13 May 2021 / Research
New benchmark to ‘root out impact-washing’ finds room for improvement
By Natasha Turner
BlueMark study launches new impact benchmark and finds follow up with investees on impact performance to be lacking
Impact investors have work to do when it comes to tracking and following up on impact after investments are made, according to a study carried out by impact verification company BlueMark.
The firm’s second Marking the Mark study (Marking the Mark: The Benchmark for Impact Investing Practice) found of the 30 investors it verifies with a combined $99bn in impact assets under management, 97% consider impact performance in the due diligence process and 90% when making an investment but remarked “the majority still have room to improve on assessing their contribution to investees’ impact and on following up with investees on impact underperformance, among other areas”.
The report added: “Verified investors struggle most to ensure impact endures at and beyond exit and to consistently adapt their processes based on lessons learned.”
It also found alignment of incentives with impact to still be in the early stages, with 43% directly aligning staff incentives with impact performance, and said more effort is needed to systematically avoid harm after identifying ESG risks. It also noted impact performance needs to be more inclusive of stakeholders with just 11% asking for input from their stakeholders.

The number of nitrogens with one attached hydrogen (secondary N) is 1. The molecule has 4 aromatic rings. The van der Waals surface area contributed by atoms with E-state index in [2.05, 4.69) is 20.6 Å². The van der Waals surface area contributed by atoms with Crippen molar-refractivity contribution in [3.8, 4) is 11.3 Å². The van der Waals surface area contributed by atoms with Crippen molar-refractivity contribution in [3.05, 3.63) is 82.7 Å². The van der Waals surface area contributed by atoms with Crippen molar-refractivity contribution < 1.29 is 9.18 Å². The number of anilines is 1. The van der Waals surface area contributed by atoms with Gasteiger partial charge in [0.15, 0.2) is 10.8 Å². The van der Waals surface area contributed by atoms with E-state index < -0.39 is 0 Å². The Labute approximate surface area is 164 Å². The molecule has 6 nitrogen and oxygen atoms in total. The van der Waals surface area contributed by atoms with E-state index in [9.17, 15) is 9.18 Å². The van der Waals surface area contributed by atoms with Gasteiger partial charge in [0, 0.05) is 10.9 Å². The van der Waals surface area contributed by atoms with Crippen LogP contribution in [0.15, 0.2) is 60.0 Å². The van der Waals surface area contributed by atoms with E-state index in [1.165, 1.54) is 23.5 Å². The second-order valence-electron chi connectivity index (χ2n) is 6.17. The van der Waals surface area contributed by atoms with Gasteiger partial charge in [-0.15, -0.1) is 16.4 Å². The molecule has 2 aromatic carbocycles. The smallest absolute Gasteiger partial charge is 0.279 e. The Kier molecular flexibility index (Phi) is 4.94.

However, other findings were more positive. 93% of the impact investors verified align their investments with the Sustainable Development Goals, and new and smaller firms can be leaders in impact management.
“For impact investing to have the power it can, the world and investors need to be able to see and measure impact—transparency is central to its integrity,” said Dr. Rajiv J. Shah, President of The Rockefeller Foundation, one of the founding investors in BlueMark. “Impact verification will help us hold investors accountable for both their claims and their practices.”
The BlueMark report also marks the launch of the company’s new impact benchmark, designed to “root out impact-washing”.
The Practice Benchmark assesses how investors align with the market standard for impact management practices, the operating principles for impact management (Impact Principles). The impact investing organisations that have had their impact management systems verified by BlueMark include Big Society Capital, Calvert Impact Capital, CDC Group, Franklin Templeton Social Infrastructure Fund and Nuveen.
It categorises investors either as practice leaders, practice median or practice learners. The chart below shows the results on a four-part scale: low, moderate, high, advanced.
“The idea of a benchmark is essential to the continued institutionalisation and maturation of the impact investing market,” said Christina Leijonhufvud, CEO of BlueMark and lead author of the report.
“By establishing a shared consensus on best practices in impact management, we have created a valuable tool that we hope market participants can use to improve their own practices and to see where they stand against their peers.”